Many companies face two dilemmas with respect to technology strategy—succession planning for retiring Baby Boom-generation CIOs, and keeping up with the digital transformation of their industry. In the past, those two issues were unrelated. But now, outdated technology platforms and legacy software solutions artificially constrain companies in both respects, making it difficult to respond to technological disruption, and limiting the choice of future CIOs to those capable of managing obsolete technology.
In the few years remaining while Baby Boom generation CIOs are still on hand to provide continuity,
companies need to accomplish the following four key tasks.
- Identify how many of your technologies are reaching obsolescence.
Nearly every industry is in the midst of technology-driven disruption, and only a technology-driven transformation will suffice in response.
- Measure how much time your IT staff spends on manual modifications.
Many CIOs started their work lives in the pre-digital era, so they know all the nuts and bolts of the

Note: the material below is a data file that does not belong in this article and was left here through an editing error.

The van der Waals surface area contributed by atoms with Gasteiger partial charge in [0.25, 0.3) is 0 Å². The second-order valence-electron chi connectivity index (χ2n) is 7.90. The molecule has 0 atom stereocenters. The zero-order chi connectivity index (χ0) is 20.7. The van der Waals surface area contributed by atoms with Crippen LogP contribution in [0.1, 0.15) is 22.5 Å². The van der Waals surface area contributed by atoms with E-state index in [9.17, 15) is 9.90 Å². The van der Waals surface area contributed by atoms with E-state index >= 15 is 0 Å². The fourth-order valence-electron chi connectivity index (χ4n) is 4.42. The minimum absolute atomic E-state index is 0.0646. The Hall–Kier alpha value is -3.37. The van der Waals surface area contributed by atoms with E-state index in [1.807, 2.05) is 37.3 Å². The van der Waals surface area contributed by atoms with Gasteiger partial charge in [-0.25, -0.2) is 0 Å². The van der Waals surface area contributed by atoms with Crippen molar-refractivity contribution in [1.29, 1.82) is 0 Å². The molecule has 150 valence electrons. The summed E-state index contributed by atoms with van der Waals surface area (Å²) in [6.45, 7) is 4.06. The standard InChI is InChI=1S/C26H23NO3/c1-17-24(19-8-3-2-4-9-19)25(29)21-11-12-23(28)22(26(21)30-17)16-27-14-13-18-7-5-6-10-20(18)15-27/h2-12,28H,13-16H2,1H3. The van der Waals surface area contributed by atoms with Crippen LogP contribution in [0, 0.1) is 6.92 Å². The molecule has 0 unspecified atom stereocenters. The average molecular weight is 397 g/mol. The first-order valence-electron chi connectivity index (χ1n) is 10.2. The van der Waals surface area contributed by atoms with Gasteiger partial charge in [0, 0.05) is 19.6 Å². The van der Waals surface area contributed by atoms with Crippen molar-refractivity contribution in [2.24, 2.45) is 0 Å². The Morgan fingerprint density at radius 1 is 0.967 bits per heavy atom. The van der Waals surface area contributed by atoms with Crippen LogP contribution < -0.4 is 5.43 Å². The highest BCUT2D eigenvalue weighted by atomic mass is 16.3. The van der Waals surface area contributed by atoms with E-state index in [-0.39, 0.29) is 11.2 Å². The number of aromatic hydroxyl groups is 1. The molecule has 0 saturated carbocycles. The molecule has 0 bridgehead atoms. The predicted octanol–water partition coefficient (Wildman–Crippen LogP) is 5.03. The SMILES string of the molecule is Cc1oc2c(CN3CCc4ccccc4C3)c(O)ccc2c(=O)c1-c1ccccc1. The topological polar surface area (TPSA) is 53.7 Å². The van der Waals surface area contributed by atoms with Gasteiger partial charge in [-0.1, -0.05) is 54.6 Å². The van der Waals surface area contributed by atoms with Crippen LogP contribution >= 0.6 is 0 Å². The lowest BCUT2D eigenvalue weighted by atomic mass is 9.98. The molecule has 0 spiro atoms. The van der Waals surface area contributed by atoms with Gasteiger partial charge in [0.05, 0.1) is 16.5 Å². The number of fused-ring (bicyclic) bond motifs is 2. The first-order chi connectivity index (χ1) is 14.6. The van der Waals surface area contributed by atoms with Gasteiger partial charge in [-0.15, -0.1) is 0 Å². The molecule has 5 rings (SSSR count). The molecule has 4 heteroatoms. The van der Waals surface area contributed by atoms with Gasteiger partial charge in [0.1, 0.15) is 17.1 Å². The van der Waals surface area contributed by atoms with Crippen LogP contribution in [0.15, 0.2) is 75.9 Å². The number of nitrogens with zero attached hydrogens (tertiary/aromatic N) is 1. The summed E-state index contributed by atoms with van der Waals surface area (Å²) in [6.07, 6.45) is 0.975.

business. At this same time, they also recognize how much more difficult the CIO role is becoming.
- Assess how much of your IT spending goes to functions that can be outsourced for less.
Friends don’t let friends build their own datacenters. The remarkable economic advantages of VPNs, cloud software, mobile technologies, and distributed workforces constantly change the equations you should use to make a build-or-buy calculation for any IT function. Now is the time to calculate how much of your staff’s precious time and attention your company can afford to devote to replicating commodity functions like server maintenance, OS upgrades, security software, datacenters, and other details that are so much cheaper and easier to outsource than they were a decade or two ago.
- Decide how to simplify your IT infrastructure.
A CIO.com survey shows that 23% of CIOs want to simplify their IT infrastructure. That’s not surprising, given the fact that complex IT environments, often cluttered with legacy technologies, create barriers to the kinds of digital transformation that many industries are experiencing.
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